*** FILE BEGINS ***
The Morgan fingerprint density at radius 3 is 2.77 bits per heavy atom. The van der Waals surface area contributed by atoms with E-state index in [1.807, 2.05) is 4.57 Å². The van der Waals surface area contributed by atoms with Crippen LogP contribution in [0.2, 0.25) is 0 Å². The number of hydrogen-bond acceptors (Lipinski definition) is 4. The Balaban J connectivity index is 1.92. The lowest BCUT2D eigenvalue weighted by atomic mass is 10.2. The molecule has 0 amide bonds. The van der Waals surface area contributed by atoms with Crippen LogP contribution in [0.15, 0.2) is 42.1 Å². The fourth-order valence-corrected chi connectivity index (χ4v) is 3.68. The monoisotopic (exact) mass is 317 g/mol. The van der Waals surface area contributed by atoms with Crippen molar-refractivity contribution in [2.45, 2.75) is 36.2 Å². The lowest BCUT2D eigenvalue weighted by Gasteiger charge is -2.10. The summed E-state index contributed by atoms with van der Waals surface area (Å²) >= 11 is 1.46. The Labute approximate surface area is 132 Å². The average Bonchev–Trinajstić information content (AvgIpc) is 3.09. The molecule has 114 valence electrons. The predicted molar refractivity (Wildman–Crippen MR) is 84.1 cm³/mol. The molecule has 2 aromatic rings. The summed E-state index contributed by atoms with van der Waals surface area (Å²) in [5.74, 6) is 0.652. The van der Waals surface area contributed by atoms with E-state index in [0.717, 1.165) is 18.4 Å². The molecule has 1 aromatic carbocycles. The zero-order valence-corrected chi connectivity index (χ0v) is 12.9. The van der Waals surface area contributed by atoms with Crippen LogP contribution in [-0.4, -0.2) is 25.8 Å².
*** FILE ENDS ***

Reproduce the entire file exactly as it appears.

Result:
The Morgan fingerprint density at radius 3 is 2.77 bits per heavy atom. The van der Waals surface area contributed by atoms with E-state index in [1.807, 2.05) is 4.57 Å². The van der Waals surface area contributed by atoms with Crippen LogP contribution in [0.2, 0.25) is 0 Å². The number of hydrogen-bond acceptors (Lipinski definition) is 4. The Balaban J connectivity index is 1.92. The lowest BCUT2D eigenvalue weighted by atomic mass is 10.2. The molecule has 0 amide bonds. The van der Waals surface area contributed by atoms with Crippen LogP contribution in [0.15, 0.2) is 42.1 Å². The fourth-order valence-corrected chi connectivity index (χ4v) is 3.68. The monoisotopic (exact) mass is 317 g/mol. The van der Waals surface area contributed by atoms with Crippen molar-refractivity contribution in [2.45, 2.75) is 36.2 Å². The lowest BCUT2D eigenvalue weighted by Gasteiger charge is -2.10. The summed E-state index contributed by atoms with van der Waals surface area (Å²) >= 11 is 1.46. The Labute approximate surface area is 132 Å². The average Bonchev–Trinajstić information content (AvgIpc) is 3.09. The molecule has 114 valence electrons. The predicted molar refractivity (Wildman–Crippen MR) is 84.1 cm³/mol. The molecule has 2 aromatic rings. The summed E-state index contributed by atoms with van der Waals surface area (Å²) in [5.74, 6) is 0.652. The van der Waals surface area contributed by atoms with E-state index in [0.717, 1.165) is 18.4 Å². The molecule has 1 aromatic carbocycles. The zero-order valence-corrected chi connectivity index (χ0v) is 12.9. The van der Waals surface area contributed by atoms with Crippen LogP contribution in [-0.4, -0.2) is 25.8 Å².